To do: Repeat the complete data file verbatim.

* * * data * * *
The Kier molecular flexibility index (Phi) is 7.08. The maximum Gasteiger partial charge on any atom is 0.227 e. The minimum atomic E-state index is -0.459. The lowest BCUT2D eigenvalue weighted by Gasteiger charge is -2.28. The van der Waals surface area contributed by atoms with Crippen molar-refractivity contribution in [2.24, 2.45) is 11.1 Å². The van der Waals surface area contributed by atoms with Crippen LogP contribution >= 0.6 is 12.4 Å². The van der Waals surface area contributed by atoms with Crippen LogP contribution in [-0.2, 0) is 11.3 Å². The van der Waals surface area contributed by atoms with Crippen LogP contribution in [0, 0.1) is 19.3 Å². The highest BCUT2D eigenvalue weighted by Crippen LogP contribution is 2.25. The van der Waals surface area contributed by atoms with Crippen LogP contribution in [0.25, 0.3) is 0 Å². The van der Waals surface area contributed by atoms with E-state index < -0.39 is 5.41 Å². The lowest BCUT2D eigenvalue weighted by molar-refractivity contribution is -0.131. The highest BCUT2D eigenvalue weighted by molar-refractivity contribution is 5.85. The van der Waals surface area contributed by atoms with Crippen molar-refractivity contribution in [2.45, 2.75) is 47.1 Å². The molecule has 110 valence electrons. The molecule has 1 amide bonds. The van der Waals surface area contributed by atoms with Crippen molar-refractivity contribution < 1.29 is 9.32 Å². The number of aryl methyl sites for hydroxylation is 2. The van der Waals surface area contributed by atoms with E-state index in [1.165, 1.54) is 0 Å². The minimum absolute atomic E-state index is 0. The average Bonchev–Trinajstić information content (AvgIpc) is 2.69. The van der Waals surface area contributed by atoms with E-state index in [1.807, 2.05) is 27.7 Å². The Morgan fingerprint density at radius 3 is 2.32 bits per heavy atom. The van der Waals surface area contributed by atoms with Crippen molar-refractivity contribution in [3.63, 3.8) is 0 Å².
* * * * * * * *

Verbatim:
The Kier molecular flexibility index (Phi) is 7.08. The maximum Gasteiger partial charge on any atom is 0.227 e. The minimum atomic E-state index is -0.459. The lowest BCUT2D eigenvalue weighted by Gasteiger charge is -2.28. The van der Waals surface area contributed by atoms with Crippen molar-refractivity contribution in [2.24, 2.45) is 11.1 Å². The van der Waals surface area contributed by atoms with Crippen LogP contribution >= 0.6 is 12.4 Å². The van der Waals surface area contributed by atoms with Crippen LogP contribution in [-0.2, 0) is 11.3 Å². The van der Waals surface area contributed by atoms with Crippen LogP contribution in [0, 0.1) is 19.3 Å². The highest BCUT2D eigenvalue weighted by Crippen LogP contribution is 2.25. The van der Waals surface area contributed by atoms with Crippen LogP contribution in [0.25, 0.3) is 0 Å². The van der Waals surface area contributed by atoms with E-state index < -0.39 is 5.41 Å². The lowest BCUT2D eigenvalue weighted by molar-refractivity contribution is -0.131. The highest BCUT2D eigenvalue weighted by molar-refractivity contribution is 5.85. The van der Waals surface area contributed by atoms with Crippen molar-refractivity contribution in [2.45, 2.75) is 47.1 Å². The molecule has 110 valence electrons. The molecule has 1 amide bonds. The van der Waals surface area contributed by atoms with Crippen molar-refractivity contribution < 1.29 is 9.32 Å². The number of aryl methyl sites for hydroxylation is 2. The van der Waals surface area contributed by atoms with E-state index in [1.165, 1.54) is 0 Å². The minimum absolute atomic E-state index is 0. The average Bonchev–Trinajstić information content (AvgIpc) is 2.69. The van der Waals surface area contributed by atoms with E-state index in [1.807, 2.05) is 27.7 Å². The Morgan fingerprint density at radius 3 is 2.32 bits per heavy atom. The van der Waals surface area contributed by atoms with Crippen molar-refractivity contribution in [3.63, 3.8) is 0 Å².